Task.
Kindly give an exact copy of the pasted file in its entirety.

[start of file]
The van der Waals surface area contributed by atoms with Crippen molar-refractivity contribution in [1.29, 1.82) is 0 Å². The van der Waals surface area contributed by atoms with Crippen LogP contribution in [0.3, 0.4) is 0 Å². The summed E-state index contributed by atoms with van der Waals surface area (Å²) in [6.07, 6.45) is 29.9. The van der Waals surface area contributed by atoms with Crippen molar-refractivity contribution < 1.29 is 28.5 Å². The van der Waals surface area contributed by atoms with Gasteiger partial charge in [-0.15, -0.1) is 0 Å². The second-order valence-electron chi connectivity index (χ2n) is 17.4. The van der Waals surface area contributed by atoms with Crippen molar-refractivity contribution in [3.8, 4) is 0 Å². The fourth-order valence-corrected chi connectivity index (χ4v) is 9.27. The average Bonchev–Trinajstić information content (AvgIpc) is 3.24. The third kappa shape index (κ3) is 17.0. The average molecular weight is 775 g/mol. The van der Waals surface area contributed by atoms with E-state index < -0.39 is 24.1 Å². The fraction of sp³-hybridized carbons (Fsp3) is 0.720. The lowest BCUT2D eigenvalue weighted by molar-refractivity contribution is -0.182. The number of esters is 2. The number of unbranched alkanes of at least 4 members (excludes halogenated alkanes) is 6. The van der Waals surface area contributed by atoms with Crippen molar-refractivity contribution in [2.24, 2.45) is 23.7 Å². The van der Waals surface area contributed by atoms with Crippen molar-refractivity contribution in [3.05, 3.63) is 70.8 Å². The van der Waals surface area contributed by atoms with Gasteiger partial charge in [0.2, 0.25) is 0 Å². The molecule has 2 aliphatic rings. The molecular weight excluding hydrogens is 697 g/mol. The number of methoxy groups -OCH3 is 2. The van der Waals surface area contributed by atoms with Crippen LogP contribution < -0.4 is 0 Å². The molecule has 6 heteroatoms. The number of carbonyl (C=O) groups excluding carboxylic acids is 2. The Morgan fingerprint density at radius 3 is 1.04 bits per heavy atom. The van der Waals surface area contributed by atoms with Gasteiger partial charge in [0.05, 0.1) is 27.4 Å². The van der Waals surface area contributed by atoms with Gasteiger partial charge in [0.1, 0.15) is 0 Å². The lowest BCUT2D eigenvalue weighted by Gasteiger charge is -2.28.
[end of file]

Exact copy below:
The van der Waals surface area contributed by atoms with Crippen molar-refractivity contribution in [1.29, 1.82) is 0 Å². The van der Waals surface area contributed by atoms with Crippen LogP contribution in [0.3, 0.4) is 0 Å². The summed E-state index contributed by atoms with van der Waals surface area (Å²) in [6.07, 6.45) is 29.9. The van der Waals surface area contributed by atoms with Crippen molar-refractivity contribution < 1.29 is 28.5 Å². The van der Waals surface area contributed by atoms with Gasteiger partial charge in [-0.15, -0.1) is 0 Å². The second-order valence-electron chi connectivity index (χ2n) is 17.4. The van der Waals surface area contributed by atoms with Crippen molar-refractivity contribution in [3.8, 4) is 0 Å². The fourth-order valence-corrected chi connectivity index (χ4v) is 9.27. The average Bonchev–Trinajstić information content (AvgIpc) is 3.24. The third kappa shape index (κ3) is 17.0. The average molecular weight is 775 g/mol. The van der Waals surface area contributed by atoms with E-state index < -0.39 is 24.1 Å². The fraction of sp³-hybridized carbons (Fsp3) is 0.720. The lowest BCUT2D eigenvalue weighted by molar-refractivity contribution is -0.182. The number of esters is 2. The number of unbranched alkanes of at least 4 members (excludes halogenated alkanes) is 6. The van der Waals surface area contributed by atoms with Crippen molar-refractivity contribution in [2.24, 2.45) is 23.7 Å². The van der Waals surface area contributed by atoms with Crippen molar-refractivity contribution in [3.05, 3.63) is 70.8 Å². The van der Waals surface area contributed by atoms with Gasteiger partial charge in [0.2, 0.25) is 0 Å². The molecule has 2 aliphatic rings. The molecular weight excluding hydrogens is 697 g/mol. The number of methoxy groups -OCH3 is 2. The van der Waals surface area contributed by atoms with Crippen LogP contribution < -0.4 is 0 Å². The molecule has 6 heteroatoms. The number of carbonyl (C=O) groups excluding carboxylic acids is 2. The Morgan fingerprint density at radius 3 is 1.04 bits per heavy atom. The van der Waals surface area contributed by atoms with Gasteiger partial charge in [0.05, 0.1) is 27.4 Å². The van der Waals surface area contributed by atoms with Gasteiger partial charge in [0.1, 0.15) is 0 Å². The lowest BCUT2D eigenvalue weighted by Gasteiger charge is -2.28.